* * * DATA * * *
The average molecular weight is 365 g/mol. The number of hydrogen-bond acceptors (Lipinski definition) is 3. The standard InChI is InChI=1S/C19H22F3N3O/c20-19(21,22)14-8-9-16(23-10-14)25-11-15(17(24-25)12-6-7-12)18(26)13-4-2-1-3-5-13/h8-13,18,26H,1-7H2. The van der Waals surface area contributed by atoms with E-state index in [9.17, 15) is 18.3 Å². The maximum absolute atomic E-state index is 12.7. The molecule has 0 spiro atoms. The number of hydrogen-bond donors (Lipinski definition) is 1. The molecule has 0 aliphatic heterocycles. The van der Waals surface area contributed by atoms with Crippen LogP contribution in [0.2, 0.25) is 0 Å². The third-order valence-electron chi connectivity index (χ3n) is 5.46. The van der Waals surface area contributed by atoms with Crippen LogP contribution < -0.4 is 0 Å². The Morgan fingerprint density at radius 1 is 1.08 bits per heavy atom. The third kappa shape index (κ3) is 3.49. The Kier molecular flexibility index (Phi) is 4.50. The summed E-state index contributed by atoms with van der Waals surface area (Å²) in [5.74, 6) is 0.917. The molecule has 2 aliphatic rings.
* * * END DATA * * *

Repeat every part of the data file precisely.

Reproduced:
The average molecular weight is 365 g/mol. The number of hydrogen-bond acceptors (Lipinski definition) is 3. The standard InChI is InChI=1S/C19H22F3N3O/c20-19(21,22)14-8-9-16(23-10-14)25-11-15(17(24-25)12-6-7-12)18(26)13-4-2-1-3-5-13/h8-13,18,26H,1-7H2. The van der Waals surface area contributed by atoms with E-state index in [9.17, 15) is 18.3 Å². The maximum absolute atomic E-state index is 12.7. The molecule has 0 spiro atoms. The number of hydrogen-bond donors (Lipinski definition) is 1. The molecule has 0 aliphatic heterocycles. The van der Waals surface area contributed by atoms with Crippen LogP contribution in [0.2, 0.25) is 0 Å². The third-order valence-electron chi connectivity index (χ3n) is 5.46. The van der Waals surface area contributed by atoms with Crippen LogP contribution < -0.4 is 0 Å². The Morgan fingerprint density at radius 1 is 1.08 bits per heavy atom. The third kappa shape index (κ3) is 3.49. The Kier molecular flexibility index (Phi) is 4.50. The summed E-state index contributed by atoms with van der Waals surface area (Å²) in [5.74, 6) is 0.917. The molecule has 2 aliphatic rings.